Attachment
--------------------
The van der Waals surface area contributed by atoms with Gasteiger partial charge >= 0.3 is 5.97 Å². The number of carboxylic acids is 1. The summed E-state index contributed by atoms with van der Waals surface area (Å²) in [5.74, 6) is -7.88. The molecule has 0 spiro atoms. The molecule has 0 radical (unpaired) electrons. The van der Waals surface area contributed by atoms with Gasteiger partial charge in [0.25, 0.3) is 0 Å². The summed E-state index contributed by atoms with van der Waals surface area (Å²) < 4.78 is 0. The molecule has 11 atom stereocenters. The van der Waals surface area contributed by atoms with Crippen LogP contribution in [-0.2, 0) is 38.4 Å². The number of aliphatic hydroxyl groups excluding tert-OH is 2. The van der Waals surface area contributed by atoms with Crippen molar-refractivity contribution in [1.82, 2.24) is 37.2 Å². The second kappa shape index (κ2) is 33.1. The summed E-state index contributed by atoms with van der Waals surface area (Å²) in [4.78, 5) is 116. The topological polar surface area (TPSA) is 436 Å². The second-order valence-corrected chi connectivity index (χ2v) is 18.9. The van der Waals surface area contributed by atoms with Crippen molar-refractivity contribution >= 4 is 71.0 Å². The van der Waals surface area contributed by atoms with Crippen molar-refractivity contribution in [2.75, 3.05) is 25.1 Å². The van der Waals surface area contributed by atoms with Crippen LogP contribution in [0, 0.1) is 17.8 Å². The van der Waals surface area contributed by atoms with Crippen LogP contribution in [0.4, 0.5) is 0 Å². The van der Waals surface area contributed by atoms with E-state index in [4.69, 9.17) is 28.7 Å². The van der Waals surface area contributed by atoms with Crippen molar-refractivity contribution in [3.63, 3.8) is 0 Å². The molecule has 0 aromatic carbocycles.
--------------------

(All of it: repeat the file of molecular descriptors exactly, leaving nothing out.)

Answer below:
The van der Waals surface area contributed by atoms with Gasteiger partial charge >= 0.3 is 5.97 Å². The number of carboxylic acids is 1. The summed E-state index contributed by atoms with van der Waals surface area (Å²) in [5.74, 6) is -7.88. The molecule has 0 spiro atoms. The molecule has 0 radical (unpaired) electrons. The van der Waals surface area contributed by atoms with Gasteiger partial charge in [0.25, 0.3) is 0 Å². The summed E-state index contributed by atoms with van der Waals surface area (Å²) < 4.78 is 0. The molecule has 11 atom stereocenters. The van der Waals surface area contributed by atoms with Crippen LogP contribution in [-0.2, 0) is 38.4 Å². The number of aliphatic hydroxyl groups excluding tert-OH is 2. The van der Waals surface area contributed by atoms with Crippen molar-refractivity contribution in [1.82, 2.24) is 37.2 Å². The second kappa shape index (κ2) is 33.1. The summed E-state index contributed by atoms with van der Waals surface area (Å²) in [4.78, 5) is 116. The topological polar surface area (TPSA) is 436 Å². The second-order valence-corrected chi connectivity index (χ2v) is 18.9. The van der Waals surface area contributed by atoms with Crippen molar-refractivity contribution >= 4 is 71.0 Å². The van der Waals surface area contributed by atoms with Crippen molar-refractivity contribution in [2.75, 3.05) is 25.1 Å². The van der Waals surface area contributed by atoms with Crippen LogP contribution in [0, 0.1) is 17.8 Å². The van der Waals surface area contributed by atoms with Crippen LogP contribution in [0.4, 0.5) is 0 Å². The van der Waals surface area contributed by atoms with E-state index in [4.69, 9.17) is 28.7 Å². The van der Waals surface area contributed by atoms with Crippen molar-refractivity contribution in [3.63, 3.8) is 0 Å². The molecule has 0 aromatic carbocycles.